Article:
JH: Great question! There have been a variety of suggestions over the years, but none have gotten very far. One idea, for example, is that Long Island might adopt the approach used in the Washington DC suburbs of Virginia and Maryland. There, as in many southern states, school systems are run countywide. So salaries are negotiated for an entire county and paid by taxes from the entire county, thereby equalizing salaries between rich and poor neighborhoods. Opponents contend that county systems covering Nassau and Suffolk would simply be too large and bureaucratic.....
JH: So that's one alternative. Another was raised a couple years ago by Dean Skelos, the State Senate majority leader. His proposal was that new teachers be made state employees, with their salaries negotiated between their unions and the state. Under this approach, local school districts would remain as they are now -- or could remain that way -- but salaries of their teachers would gradually be equalized.
Comment From LIObserver
But salary negotiations need not be for a single countywide district. The building trades in NYC do it as do the big 3 auto makers. It is more efficient and transparent
JH: Fair point. But then, you'd have to come up with a system allowing 124 districts (the number on Long Island) to join somehow in regional negotiations. If you're got any suggestions for achieving that, we'd be interested.
Moderator: Time flies! We are down to our last 10 minutes. John will try to answer what he can in that time. Thanks for staying with us!
Comment From LIsage
Politicians have tricked us into thinking that our schools are bad and that our taxes are too high. Take the big city schools out of the mix and you'll see how great Long Island schools really are. Also, if schools were paid for through our state taxes, like they used to be, rather than through our local property taxes, people wouldn't be blinded by the numbers and and see our schools in a more positive light.
JH: Well, it's true that Long Island has some of the country's best school systems. That's one big reason why people move here, and we can all be proud of that. But as a reporter who has seen good schools in other states and other countries, I would hate for us to become complacent. Most of our school costs -- more than 70 percent -- are paid by local propery taxes. That means communities with expensive homes and high-rent commercial properties have a big advantage financing their schools compared to neighboring districts that have pockets of poverty. Yes, we have some of the best school districts here. But we also have some districts that are among the state's lowest performers. And that means we're wasting a lot of young brainpower.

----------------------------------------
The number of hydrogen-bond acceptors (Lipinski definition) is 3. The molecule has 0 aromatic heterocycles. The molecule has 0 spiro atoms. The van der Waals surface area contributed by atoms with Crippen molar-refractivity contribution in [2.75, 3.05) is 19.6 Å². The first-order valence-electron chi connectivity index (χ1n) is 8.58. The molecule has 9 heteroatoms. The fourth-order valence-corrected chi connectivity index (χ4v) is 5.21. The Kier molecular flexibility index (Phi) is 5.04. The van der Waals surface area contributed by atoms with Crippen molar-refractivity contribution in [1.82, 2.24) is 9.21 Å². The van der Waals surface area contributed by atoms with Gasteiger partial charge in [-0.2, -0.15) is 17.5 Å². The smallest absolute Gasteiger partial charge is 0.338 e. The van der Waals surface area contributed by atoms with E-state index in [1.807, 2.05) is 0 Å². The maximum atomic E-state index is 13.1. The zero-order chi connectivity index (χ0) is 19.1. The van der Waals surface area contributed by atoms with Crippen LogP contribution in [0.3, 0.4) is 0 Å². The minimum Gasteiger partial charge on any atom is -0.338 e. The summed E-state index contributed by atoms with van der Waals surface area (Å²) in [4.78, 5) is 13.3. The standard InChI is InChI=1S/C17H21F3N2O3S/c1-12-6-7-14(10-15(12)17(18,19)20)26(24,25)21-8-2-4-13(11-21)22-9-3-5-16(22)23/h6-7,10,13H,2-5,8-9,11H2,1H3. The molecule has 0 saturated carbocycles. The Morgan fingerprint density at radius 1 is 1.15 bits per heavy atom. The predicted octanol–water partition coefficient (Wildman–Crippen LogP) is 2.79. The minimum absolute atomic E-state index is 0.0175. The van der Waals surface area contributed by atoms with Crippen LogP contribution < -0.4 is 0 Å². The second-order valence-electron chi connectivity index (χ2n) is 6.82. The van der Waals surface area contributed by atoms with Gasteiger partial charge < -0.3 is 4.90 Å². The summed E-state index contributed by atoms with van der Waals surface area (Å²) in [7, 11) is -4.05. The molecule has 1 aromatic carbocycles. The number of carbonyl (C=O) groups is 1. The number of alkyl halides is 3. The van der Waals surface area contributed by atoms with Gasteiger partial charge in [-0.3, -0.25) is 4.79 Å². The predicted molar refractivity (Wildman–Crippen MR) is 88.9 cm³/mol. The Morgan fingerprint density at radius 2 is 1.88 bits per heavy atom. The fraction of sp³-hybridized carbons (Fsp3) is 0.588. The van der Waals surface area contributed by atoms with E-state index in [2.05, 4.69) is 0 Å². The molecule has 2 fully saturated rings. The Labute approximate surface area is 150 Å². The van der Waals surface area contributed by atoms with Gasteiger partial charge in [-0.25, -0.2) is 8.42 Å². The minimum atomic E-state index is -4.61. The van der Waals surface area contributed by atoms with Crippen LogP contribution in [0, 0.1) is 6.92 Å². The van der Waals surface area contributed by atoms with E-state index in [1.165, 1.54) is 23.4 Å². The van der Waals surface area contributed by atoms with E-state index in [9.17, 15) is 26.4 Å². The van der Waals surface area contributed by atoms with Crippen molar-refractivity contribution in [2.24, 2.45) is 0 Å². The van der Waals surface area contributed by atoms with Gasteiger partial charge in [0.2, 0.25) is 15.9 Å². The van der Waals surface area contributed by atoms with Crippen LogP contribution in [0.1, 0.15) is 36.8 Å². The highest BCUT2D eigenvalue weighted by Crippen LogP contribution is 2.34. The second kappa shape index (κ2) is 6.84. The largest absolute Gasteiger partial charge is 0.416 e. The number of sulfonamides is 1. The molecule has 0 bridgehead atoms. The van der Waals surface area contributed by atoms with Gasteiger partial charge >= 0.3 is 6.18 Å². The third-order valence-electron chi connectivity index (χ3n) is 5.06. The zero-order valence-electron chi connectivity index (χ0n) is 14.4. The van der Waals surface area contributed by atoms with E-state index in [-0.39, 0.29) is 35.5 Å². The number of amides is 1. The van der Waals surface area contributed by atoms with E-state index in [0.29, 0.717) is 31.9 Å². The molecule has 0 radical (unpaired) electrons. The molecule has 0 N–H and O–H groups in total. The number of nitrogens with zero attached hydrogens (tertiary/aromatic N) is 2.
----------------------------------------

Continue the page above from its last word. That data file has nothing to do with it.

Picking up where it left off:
Comment From LIsage
If there was a regional pay scale wealthier school districts would find ways to add bonuses or other perks to attract the best teachers while poor districts would not be able to compete.
Comment From Jay
wanted to find out who was running for the board of ed in East Islip. Any info?
Moderator: Hi Jay, you can find that information in our interactive school board elections voters guide: http://schools.newsday.com/long-island/districts/east-islip/
Moderator: John is taking his last question now. Sorry if we couldn't get to yours.
Comment From Awake
Now If any budget is defeated twice, the allowable tax increase is zero.
JH: Thanks for that reminder. I wanted to include that in our discussion, because it's such an important point. Voters, pro and con, have never had as much leverage over school spending as they will enjoy in Tuesday's elections. So read about your budgets and board candidates at www.newsday.com and in Sunday's Voters Guide and then exercise your vote. Good luck.
Comment From LI
Why are people under the assumption that countywide teacher contracts will result in lower salaries or future savings? While well deserved and I fully support, the countywide police salaries are the highest in the nation.
Moderator: Thank you all for coming tonight. Though we weren't able to get to all questions, we'll publish them below.
Comment From matt b
Are there any plans to enact a term limit rule for school borad members? I believe these peoples ideas become stale, any thoughts are appreciated.
Comment From Guest
On average, how much does it cost a school district, which ultimately means the taxpayer, to conduct these annual elections? Why is it that when the budget gets voted down, the district is allowed to retaliate and force another expensive election on the residents? Haven't the people already spoken?
Comment From ctkelly
I am not sure if this thing is still taking questions but I would like to ask has anyone studied the impact of an austerity budget on housing values in the school district? How dramatically will a failed school budget affect the price of my home?
Comment From tr
How can we get a voucher system on LI or in NY state? We need choices beyond the one forced down our throat.
Moderator: And don't forget to check out our interactive voters guide: http://schools.newsday.com/long-island/districts/amagansett/